Volume IV begins with their move to Norval, a larger church, a larger village, and a more comfortable and electricity-supplied manse. Beyond that, the signs were all ominous. It is impossible for the reader not to notice that, from being a wittily judgmental woman, Montgomery was fast becoming a bitterly judgmental one, out of sorts with her times, her demanding roles as mother, wife, housekeeper, and general servant of the two fractious congregations of Union and Norval. Partly through circumstance and partly because of her own temperament, she had become a controlling woman. She was used to running her family, her Bible Class, various church functions, and her writing career as she saw fit, and any deviation from her views caused her great dissatisfaction. So it was that the onset of the Depression found her already seriously disturbed. Her reading public was shrinking, for adult readers who had read her books in the twenties were turning away from romances and toward the modernists (Morley Callaghan, for instance, in her opinion one of the current purveyors of "filth"). Matters deteriorated steadily as her income shrank, various loans that she had made to family members and dear friends went unpaid and were, obviously, uncollectable, and Ewan's salary was often in arrears. Most frightening, the writing that had always been her delight and pleasure proved more and more difficult for her, and the second of the Pat series was actually refused by the American publishers. The crowning disappointment was her older son's failing first year Engineering at the University of Toronto, and soon afterwards, his hasty and secret marriage to a young woman she deemed unsuitable: "I didn't deserve this," she wailed, the ultimate age-old cry of self-pity. In fact, she was so traumatized by these, in her mind, disasters, and also by Stuart's failing first year Medicine, that she was unable to write in her Journals for three years.

Then she proceeded to write up the missing years from her scattered notes, but always in the midst of yet another family catastrophe: Ewan's complete breakdown, which necessitated his resignation from the ministry, and their final move to Riverdale Avenue in West Toronto. There ends Volume IV, its disasters somewhat mitigated by the possession of a fine and spacious home and the promise of the kind of city and cultural activity for which she was starved. It was a depressing volume, however, with Ewan almost absent from it until his illness, his symptoms noted day-by-day with clinical precision but little or no warmth. Early in the volume, Montgomery had noted that the aftermath of menopause had left her unable to tolerate marital relations, though she and Ewan continued to share a room and bed, and she was often to complain of his inability to sleep beside her while she lay awake, a prey to her fears and anxieties.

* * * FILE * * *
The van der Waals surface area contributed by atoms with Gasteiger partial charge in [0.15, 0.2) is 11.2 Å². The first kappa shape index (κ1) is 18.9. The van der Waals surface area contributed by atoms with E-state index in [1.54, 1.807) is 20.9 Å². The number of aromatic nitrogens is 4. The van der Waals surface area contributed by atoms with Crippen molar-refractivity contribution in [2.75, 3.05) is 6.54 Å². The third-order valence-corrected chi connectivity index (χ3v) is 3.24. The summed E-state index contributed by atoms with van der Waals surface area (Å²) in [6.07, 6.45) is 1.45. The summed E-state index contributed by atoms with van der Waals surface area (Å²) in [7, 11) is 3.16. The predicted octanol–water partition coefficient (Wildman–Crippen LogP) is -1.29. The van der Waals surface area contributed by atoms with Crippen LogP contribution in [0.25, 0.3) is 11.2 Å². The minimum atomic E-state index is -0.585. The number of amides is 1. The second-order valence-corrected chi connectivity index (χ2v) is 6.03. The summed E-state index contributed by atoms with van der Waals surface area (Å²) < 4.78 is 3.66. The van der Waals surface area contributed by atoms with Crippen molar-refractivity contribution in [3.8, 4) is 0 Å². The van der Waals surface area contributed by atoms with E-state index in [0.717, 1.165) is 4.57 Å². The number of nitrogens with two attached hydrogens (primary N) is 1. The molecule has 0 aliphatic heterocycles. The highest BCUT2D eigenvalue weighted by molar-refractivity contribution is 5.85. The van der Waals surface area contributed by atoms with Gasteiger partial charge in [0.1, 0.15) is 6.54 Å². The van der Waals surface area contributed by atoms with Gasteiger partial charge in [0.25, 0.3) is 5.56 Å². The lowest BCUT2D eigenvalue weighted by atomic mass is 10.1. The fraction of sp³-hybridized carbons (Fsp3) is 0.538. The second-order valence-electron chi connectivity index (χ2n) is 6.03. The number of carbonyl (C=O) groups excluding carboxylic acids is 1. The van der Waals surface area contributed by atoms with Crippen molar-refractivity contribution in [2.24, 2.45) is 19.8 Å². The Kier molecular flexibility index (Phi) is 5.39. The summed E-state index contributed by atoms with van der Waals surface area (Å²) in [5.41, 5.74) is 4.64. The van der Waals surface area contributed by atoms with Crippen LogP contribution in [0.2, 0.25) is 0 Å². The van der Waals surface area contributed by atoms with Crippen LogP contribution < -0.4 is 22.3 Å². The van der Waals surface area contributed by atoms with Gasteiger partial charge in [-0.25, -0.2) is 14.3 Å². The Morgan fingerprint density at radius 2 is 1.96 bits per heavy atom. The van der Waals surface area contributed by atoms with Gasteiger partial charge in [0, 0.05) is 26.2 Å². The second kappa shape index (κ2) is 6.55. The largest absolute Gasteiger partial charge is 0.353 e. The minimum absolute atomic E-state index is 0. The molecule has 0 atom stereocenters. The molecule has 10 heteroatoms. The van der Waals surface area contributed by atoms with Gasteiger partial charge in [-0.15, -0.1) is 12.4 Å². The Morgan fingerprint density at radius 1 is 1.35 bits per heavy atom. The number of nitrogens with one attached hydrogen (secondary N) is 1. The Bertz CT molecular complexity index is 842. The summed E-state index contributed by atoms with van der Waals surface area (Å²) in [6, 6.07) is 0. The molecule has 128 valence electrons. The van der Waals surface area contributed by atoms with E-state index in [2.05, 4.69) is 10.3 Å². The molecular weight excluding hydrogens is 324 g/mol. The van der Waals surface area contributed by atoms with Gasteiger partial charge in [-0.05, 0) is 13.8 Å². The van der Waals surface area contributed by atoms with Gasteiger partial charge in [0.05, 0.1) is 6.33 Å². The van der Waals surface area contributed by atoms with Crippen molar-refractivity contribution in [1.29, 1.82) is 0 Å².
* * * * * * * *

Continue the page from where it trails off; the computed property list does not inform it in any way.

The reader's compassion for Ewan is twinned with a growing conviction that Montgomery's own all-too-obvious neuroses must have played a major part in his condition. The imbalance in their incomes must certainly have been hard on both Ewan and his congregations. To make matters worse, by the thirties, Mongtomery writes as if the well-being and education of her sons depended on her alone. In fact, even in the depths of the Depression and in spite of minimal salaries, minister's families were educated, often at both private schools and universities, thanks to many special arrangements made available to them. I was growing up in a similar small Ontario town at that time, very aware of the discrepancies in opportunity between ministers' families (who in my experience had one income only) and my own.

Volume IV is the sad story of the disintegration of a wonderfully gifted, creative, high-spirited, and successful woman. But it is bravely told by herself. It is a cautionary tale for any sensitive reader, as poignant as King Lear, and as timely as the day before yesterday. 

Clara Thomas is a writer and professor of Canadian literature at York University.